The state Legislature’s embrace of Medicaid expansion has the potential to revolutionize mental health care in Washington State.
But the transition into Medicaid expansion will be rocky. Exhibit A & B are the House and Senate budgets now pending in Olympia. Each assumes Medicaid expansion will reduce the need for so-called “state only” mental health funding. For King County, the House Democrats’ budget reduces state-only funding by about $5 million in the 2013-15 biennium; the Senate assumes closer to $8 million.
State-only money covers services that Medicaid will not, including short-term psychiatric hospitalizations in facilities with more than 16 beds. That’s a particular problem in King County, because it depends heavily on Navos in West Seattle and Fairfax Hospital, which are too big to get Medicaid reimbursement.
And access to inpatient psychiatric care is already disastrous in King County. As I’ve written, and the Times has editorialized about, each night dozens of patients are “boarded” in emergency rooms because there’s no place else for them to go. The numbers are staggering – 2,160 patients in King County alone were boarded – in conditions a Pierce County Superior Court judge recently ruled were unconstitutional.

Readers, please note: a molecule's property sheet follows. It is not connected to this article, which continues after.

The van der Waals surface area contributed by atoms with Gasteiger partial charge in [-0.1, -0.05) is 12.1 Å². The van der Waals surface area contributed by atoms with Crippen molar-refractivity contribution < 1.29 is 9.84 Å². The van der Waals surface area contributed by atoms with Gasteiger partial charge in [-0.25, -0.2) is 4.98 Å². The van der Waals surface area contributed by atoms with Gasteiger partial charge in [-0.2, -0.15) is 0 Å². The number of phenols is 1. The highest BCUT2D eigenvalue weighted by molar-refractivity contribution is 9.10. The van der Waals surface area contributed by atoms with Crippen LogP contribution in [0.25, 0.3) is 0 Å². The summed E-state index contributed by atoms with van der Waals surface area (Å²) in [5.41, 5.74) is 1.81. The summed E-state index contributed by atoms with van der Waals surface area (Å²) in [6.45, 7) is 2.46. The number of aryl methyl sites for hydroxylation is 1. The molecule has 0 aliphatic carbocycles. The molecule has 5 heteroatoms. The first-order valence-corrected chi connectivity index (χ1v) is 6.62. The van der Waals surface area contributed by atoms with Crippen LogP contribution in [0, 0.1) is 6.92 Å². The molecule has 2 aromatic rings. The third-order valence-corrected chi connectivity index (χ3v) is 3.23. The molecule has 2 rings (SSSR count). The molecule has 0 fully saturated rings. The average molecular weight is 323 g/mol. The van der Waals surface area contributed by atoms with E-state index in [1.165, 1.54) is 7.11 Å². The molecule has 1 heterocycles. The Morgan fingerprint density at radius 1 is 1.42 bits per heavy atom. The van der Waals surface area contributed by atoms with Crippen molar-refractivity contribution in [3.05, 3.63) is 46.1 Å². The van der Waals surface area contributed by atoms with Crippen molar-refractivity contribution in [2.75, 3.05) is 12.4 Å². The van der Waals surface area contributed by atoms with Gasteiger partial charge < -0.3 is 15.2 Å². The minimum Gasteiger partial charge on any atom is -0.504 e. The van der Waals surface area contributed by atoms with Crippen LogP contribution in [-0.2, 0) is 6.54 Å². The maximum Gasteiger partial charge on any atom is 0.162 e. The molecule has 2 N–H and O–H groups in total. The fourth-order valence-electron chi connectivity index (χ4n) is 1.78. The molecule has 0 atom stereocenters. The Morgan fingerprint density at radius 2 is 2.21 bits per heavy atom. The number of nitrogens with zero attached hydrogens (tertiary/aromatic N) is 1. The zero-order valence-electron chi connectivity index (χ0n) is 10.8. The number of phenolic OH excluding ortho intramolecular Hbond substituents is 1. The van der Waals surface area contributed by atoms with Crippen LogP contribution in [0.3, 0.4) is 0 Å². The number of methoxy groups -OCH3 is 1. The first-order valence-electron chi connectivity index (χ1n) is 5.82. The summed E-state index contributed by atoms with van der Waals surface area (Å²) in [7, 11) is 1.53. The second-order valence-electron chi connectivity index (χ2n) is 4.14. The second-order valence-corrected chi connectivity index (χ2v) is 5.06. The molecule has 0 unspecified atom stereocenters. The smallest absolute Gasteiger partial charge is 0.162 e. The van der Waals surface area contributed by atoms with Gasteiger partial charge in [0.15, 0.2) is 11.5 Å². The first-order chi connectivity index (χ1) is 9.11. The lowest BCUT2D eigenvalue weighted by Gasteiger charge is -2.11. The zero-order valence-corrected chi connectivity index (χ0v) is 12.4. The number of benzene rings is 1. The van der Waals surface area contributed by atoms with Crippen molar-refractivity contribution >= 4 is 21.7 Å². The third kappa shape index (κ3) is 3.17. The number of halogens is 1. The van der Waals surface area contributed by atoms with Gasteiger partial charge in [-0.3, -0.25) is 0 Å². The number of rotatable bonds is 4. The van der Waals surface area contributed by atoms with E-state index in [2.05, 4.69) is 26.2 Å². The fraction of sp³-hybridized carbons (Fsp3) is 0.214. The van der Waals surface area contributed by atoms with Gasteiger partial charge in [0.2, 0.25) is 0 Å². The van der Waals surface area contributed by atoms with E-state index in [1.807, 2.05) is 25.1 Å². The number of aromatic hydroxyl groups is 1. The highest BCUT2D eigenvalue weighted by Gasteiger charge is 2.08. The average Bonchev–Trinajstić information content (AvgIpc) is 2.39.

The current budget proposals will make that worse, Navos CEO David Johnson wrote in a letter to Rep. Eileen Cody, D-Seattle, chair of the House Health Care committee.
“We currently have too few beds for too many involuntary patients. Slashing funding that pays for hospitalizations is not a viable solution and will only exacerbate an already terrible problem in inadequate access to care,” he wrote.
King County mental health director Amnon Schoenfeld agreed. Medicaid expansion may help seed more care in the long term, he said, but King County has already seen state-only funding drop from $45 million five years ago to $36 million in 2012.
“They’re making all these assumptions on Medicaid expansion. I think there will be some (additional revenue), but don’t know how much,” he said.
The House budget effectively delays some state-only funding cuts to the second year of the biennium, but not enough, said Schoenfeld. “If you’re going to cut, just give us some more breathing room.”
When I reached Cody in Olympia, she sighed. “In case no one noticed, we have a budget problem,” she said.
Statewide, Medicaid expansion will add a net $26 million to the mental health budget, plus about $17 million more intended to expand inpatient psychiatric care due to account for a broadened definition of involuntary treatment. But Cody acknowledges that the cut in state-only funding hits King County harder than other counties. “No matter how we do it, there’s winners and losers.”
This post, originally published at 6:16 a.m. on June 11, 2013 was corrected at 12:51 p.m. on June 11, 2013. An earlier version incorrectly stated that a Pierce County Superior Court judge had ruled that boarding psychiatric patients in emergency rooms was constitutional. It was ruled unconstitutional.